The sort of words which used to be banned in decent pubs - Nazis, fascists, Blueshirts, propaganda, Hitler internment - were machine-gunned around the studio.
In the blue corner were FG TD Alan Dukes and author and historian Ruth Dudley Edwards. In the green corner, McGuinness was accompanied by FF TD Ray Burke. In the middle, though he did not remain there for long, was John Bowman. Dukes and Burke were, not surprisingly, the moderates in their respective corners. But McGuinness and Edwards were, clearly, so far apart, that, as with the Timewatch documentary, no simple catharsis was possible.
"I would intern Mr McGuinness, Mr Adams and their colleagues tomorrow," said Edwards, after she had agreed with John Bruton's description of the IRA as "fascist". Burke had argued that "Drumcree showed the fascist face of the Orange Order" and must have revelled in his role as the most moderate of the five people around the table. Time was when a younger Raybo provided studio muscle for Fianna Fail.
But the positions adopted, with one exception, were hardly surprising: McGuinness, the republican; Edwards the arch-Tory and Burke and Dukes on the expected sides of the Dail divide. Bowman was the surprise. As a chairman, he is usually sharp, accurate with his facts, sometimes mischievous with mild sarcasm. This week he entered the fray with dubious gusto. His target was McGuinness - who, it must be agreed, was being evasive.
Even allowing for the fact that it is a chairman's duty to prod the panelists into straight answers and to encourage balance in individual contributions, Bowman became less than neutral. Angered by McGuinness's attempts to offset the awfulness of the IRA bomb by reference to the wrongs of the unionists and the British government, the chairman went beyond probing and cajoling. Briefly, he joined in, arguing, with visible emotion.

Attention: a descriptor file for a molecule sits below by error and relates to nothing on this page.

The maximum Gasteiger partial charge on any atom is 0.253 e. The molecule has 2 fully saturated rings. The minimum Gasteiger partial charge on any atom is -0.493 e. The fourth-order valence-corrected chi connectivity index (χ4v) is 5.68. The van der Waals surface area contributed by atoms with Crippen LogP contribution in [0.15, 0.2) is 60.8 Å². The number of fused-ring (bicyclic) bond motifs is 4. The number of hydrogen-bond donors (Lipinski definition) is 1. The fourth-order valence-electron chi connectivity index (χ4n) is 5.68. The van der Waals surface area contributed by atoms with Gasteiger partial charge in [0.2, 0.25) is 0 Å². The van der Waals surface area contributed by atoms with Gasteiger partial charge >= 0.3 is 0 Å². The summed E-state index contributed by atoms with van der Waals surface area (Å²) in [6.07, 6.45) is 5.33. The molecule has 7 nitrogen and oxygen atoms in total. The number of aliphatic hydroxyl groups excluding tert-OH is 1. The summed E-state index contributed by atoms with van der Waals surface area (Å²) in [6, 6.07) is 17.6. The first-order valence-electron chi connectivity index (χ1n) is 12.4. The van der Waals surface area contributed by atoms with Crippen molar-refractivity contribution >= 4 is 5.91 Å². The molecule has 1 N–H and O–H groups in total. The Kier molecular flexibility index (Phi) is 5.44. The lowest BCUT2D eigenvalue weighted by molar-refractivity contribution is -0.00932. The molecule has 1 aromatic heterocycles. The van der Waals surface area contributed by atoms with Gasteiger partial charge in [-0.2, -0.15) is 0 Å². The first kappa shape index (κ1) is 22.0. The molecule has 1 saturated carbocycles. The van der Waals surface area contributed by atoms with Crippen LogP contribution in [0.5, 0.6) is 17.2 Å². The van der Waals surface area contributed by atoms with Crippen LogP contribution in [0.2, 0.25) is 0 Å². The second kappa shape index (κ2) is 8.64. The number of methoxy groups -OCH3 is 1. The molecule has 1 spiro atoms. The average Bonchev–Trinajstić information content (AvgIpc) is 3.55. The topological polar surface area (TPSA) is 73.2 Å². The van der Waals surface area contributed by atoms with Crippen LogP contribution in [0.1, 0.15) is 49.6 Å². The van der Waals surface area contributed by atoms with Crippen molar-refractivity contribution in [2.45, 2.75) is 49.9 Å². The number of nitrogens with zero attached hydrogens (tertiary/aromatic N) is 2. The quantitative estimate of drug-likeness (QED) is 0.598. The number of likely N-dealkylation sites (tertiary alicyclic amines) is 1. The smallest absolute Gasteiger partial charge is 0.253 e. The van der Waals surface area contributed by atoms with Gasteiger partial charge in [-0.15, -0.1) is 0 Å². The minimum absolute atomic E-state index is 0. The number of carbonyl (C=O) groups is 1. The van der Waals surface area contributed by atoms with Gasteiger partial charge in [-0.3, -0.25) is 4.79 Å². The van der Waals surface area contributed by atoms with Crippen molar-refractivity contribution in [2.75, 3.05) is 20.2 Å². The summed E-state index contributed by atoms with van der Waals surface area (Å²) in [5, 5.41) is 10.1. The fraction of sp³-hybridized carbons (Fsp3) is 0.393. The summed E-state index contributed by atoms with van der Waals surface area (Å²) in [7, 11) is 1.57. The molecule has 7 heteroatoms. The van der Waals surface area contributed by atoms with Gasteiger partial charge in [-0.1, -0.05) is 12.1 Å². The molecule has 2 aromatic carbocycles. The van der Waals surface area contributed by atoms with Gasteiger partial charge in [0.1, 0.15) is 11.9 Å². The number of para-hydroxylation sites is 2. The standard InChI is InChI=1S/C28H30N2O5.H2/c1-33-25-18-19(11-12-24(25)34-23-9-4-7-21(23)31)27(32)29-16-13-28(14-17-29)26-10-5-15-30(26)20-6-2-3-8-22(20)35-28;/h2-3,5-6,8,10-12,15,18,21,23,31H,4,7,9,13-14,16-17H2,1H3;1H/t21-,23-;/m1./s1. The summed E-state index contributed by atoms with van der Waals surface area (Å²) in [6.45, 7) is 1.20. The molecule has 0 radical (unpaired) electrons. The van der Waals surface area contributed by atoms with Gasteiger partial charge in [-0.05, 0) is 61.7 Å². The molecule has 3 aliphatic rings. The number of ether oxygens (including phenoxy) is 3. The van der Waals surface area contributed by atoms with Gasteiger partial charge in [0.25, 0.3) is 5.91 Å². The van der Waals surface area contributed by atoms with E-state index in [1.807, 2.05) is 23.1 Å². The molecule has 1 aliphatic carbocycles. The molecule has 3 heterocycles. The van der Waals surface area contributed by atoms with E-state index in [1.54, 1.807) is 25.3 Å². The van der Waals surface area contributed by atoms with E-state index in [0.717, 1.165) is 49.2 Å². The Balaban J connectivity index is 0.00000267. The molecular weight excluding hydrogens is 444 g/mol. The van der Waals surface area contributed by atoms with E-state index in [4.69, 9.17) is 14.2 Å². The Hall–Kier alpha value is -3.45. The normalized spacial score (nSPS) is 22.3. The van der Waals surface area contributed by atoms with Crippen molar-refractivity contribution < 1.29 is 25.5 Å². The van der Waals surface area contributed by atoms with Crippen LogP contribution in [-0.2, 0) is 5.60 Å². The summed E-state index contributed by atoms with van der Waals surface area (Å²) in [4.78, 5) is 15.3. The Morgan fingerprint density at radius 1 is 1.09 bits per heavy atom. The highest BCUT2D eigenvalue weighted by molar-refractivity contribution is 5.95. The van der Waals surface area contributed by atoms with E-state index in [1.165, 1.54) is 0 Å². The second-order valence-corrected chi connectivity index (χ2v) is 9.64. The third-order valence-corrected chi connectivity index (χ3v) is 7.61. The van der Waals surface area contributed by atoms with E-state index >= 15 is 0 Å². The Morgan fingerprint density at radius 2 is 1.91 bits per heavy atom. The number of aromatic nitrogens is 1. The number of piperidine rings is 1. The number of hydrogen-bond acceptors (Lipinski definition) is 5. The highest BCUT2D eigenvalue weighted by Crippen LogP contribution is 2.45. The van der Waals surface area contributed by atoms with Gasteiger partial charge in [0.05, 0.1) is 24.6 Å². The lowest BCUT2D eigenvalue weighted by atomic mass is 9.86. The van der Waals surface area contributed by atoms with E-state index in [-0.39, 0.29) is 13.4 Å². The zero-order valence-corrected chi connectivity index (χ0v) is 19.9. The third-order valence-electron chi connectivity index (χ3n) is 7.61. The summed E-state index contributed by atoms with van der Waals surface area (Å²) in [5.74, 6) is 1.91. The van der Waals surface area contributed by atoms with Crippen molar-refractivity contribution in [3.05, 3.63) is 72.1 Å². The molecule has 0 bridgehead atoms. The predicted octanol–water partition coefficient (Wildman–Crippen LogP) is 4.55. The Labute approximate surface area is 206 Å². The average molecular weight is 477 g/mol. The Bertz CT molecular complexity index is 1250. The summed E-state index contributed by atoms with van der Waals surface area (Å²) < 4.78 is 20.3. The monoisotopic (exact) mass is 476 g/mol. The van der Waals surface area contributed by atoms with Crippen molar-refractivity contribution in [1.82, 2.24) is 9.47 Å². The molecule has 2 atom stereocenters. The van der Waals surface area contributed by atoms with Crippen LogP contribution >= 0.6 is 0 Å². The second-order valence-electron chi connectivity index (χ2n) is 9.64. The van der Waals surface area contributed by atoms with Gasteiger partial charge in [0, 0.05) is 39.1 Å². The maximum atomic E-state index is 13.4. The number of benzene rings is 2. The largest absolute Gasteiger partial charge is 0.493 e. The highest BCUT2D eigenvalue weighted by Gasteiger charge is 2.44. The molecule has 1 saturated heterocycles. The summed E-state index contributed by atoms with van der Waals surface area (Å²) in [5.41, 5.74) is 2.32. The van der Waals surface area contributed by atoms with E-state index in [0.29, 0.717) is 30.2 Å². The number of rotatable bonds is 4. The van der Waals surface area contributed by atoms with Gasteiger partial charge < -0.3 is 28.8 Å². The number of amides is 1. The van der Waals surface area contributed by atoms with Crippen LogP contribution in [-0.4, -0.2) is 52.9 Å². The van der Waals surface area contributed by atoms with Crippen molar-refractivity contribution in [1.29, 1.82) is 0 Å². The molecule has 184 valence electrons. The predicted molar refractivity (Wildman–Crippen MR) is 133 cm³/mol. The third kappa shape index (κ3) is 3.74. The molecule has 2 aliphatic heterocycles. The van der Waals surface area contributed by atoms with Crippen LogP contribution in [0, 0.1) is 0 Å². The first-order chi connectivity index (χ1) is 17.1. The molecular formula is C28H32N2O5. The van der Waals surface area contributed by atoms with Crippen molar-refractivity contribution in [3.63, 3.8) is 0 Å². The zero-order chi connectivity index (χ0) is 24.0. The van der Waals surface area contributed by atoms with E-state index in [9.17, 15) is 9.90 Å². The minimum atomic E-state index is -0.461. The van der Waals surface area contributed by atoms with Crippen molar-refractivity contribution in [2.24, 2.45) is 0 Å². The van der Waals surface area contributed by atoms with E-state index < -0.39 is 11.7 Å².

Perhaps a yellow and red card system should be introduced to lessen the chances of our having to witness the referee scrapping with a player. There was, though, dark comedy in seeing Raybo grab the opportunity to locate himself as the fulcrum of reasonableness in a studio, which, mirroring the North, seemed on the verge of getting out of control.
FINALLY, You Cannot Be Serious. Well, almost by definition, RTE seldom is when it rips off formats from British TV. But, this time - and against the odds this comedy gameshow, with segments stolen from Have I Got News For You and They Think It's All Over, is commendably lively. It is not quite as tight as it might be (though it is far from being incurably flabby) but it certainly has gusto.
Presented by Marie Louise O'Donnell, who manages to laugh and take part in the show, without neglecting to control its pace, it was certainly funny in spots. Since RTE, quite disgracefully, shafted Nighthawks and Scrap Saturday, satire has been a dirty word in Montrose. This new series, with Morgan Jones, Eddie Bannon. Paul Tylak and Joe Taylor as the resident wits/comedians is welcome.
Certainly, its satire could be hardened-up and some segments are much better than others. Much of the comedy is stand-up improv (albeit rehearsed) and one acting sequence was significantly weaker than the generally inventive commentaries on old black and white footage or the scenes in which different accents are demanded of the pundits. But there is promise here. Paring it to the bone is the way to go. For in comedy, like tragedy, too many words spoil the show. A strong debut.